Images of victims of the Holocaust in the rotunda of Yad Vashem, Israel's national Holocaust museum and memorial. (Photo/Wikimedia CC0)
Images of victims of the Holocaust in the rotunda of Yad Vashem, Israel's national Holocaust museum and memorial. (Photo/Wikimedia CC0)

At my Bay Area high school, Holocaust education barely exists

A version of this article was first published in the M-A Chronicle.

In my 1,024-page AP World History textbook, there are two paragraphs about the Holocaust. This is essentially the only Holocaust education I’ve received in any history class from kindergarten through junior year, and it is not enough.

Nationally, antisemitism is on the rise. My school, Menlo-Atherton High School in Atherton, isn’t immune. In December 2022, a custodian found swastikas painted on the walls of a school bathroom. With this surge in antisemitism, it is essential that youth learn about historical hatred of Jews in order to prevent ignorance that can lead to violence and prejudice.

Holocaust education at M-A, a public high school in the Sequoia Union High School District, begins not in history class, but in a ninth-grade English class called Multicultural Literature & Voice with a unit about Holocaust survivor Elie Wiesel’s autobiography “Night.”

“I always teach the history of the Holocaust as we read the book,” Erin Walsh, who teaches that course at M-A, explained to me. “I start the unit with a mini-lecture on what led up to World War II and the Holocaust, so that we can identify some of the root causes.”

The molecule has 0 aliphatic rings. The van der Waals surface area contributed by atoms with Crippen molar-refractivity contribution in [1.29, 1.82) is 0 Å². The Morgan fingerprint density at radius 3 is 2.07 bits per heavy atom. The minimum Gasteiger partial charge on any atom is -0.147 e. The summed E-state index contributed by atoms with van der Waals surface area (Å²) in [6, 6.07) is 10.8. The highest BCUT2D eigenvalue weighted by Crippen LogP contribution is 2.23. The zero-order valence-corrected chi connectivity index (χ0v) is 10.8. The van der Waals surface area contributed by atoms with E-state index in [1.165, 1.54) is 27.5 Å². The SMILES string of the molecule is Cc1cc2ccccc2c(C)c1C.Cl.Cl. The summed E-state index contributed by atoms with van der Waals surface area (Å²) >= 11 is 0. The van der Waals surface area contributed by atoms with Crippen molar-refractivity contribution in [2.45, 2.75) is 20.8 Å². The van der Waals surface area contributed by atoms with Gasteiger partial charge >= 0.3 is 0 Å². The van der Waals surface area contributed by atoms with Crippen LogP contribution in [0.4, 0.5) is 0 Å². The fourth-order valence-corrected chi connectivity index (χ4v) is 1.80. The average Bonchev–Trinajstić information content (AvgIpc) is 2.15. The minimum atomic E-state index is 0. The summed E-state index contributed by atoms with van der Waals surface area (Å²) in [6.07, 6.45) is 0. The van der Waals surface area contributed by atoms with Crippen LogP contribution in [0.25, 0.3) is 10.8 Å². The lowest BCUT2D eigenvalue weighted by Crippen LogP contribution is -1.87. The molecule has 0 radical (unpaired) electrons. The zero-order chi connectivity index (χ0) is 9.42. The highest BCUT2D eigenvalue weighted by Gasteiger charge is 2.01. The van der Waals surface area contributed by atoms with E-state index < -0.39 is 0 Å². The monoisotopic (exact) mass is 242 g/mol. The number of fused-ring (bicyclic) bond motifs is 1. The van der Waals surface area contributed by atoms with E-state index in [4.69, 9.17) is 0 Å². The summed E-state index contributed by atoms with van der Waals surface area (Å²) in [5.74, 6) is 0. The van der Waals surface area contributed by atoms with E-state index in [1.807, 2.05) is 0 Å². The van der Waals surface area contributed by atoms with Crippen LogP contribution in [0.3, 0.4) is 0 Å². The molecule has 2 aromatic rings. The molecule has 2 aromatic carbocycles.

The “Night” unit is great. The book itself is powerful, and the teachers teach the historical context for the story well. But this unit should only be a first step.

Walsh agrees. “We have put a huge amount of work into the unit, but it doesn’t cover every aspect of the Holocaust that should be discussed,” she told me. “If anything, it’s an introduction, and it provides an access point.”

Plus, as an English class, much of the unit is spent analyzing literary elements of the autobiography, rather than learning details of the Holocaust.

The Holocaust comes up next in 10th-grade World History or AP World History.

The two paragraphs detailing the Holocaust in the AP World History textbook “Ways of the World” are historically accurate and cover a variety of key facts. Of course, not all learning comes from a textbook, and a teacher may choose to spend more or less class time on any given subject.

Regardless, a curriculum given to our teachers with just two paragraphs about such a significant tragedy is unacceptable. And for me, the in-class learning about the Holocaust was a two-page Google Docs worksheet about mass atrocities, with 10 sections for 10 different genocides, one being the Holocaust. The worksheet asked students to identify “when,” “where,” “by who,” “against who,” “number killed,” “causes” and “consequences” of each atrocity.

The Holocaust should at the very least take up one day of the school year.

Sophomore world history is the primary opportunity for Holocaust education at M-A and other local public schools — and it is also the most lacking in appropriate Holocaust education.